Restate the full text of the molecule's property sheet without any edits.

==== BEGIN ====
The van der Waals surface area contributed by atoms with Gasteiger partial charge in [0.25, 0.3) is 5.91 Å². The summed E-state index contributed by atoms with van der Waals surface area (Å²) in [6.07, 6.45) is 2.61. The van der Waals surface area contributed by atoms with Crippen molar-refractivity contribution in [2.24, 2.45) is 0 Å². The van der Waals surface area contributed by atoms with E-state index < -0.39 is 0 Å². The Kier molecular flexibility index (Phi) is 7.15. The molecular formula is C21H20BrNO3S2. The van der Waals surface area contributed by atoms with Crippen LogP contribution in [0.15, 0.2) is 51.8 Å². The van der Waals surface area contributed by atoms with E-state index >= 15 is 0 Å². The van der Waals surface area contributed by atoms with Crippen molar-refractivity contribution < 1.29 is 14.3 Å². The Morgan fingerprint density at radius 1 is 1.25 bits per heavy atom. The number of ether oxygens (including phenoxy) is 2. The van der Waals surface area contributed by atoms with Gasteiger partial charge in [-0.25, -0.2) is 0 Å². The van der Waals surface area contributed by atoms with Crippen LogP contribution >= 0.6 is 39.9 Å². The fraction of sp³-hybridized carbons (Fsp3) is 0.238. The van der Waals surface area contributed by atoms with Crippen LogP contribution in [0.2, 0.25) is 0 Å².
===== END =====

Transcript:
The van der Waals surface area contributed by atoms with Gasteiger partial charge in [0.25, 0.3) is 5.91 Å². The summed E-state index contributed by atoms with van der Waals surface area (Å²) in [6.07, 6.45) is 2.61. The van der Waals surface area contributed by atoms with Crippen molar-refractivity contribution in [2.24, 2.45) is 0 Å². The van der Waals surface area contributed by atoms with E-state index < -0.39 is 0 Å². The Kier molecular flexibility index (Phi) is 7.15. The molecular formula is C21H20BrNO3S2. The van der Waals surface area contributed by atoms with Crippen LogP contribution in [0.15, 0.2) is 51.8 Å². The van der Waals surface area contributed by atoms with E-state index >= 15 is 0 Å². The van der Waals surface area contributed by atoms with Crippen molar-refractivity contribution < 1.29 is 14.3 Å². The Morgan fingerprint density at radius 1 is 1.25 bits per heavy atom. The number of ether oxygens (including phenoxy) is 2. The van der Waals surface area contributed by atoms with Gasteiger partial charge in [-0.25, -0.2) is 0 Å². The van der Waals surface area contributed by atoms with Crippen LogP contribution >= 0.6 is 39.9 Å². The fraction of sp³-hybridized carbons (Fsp3) is 0.238. The van der Waals surface area contributed by atoms with Crippen LogP contribution in [0.2, 0.25) is 0 Å².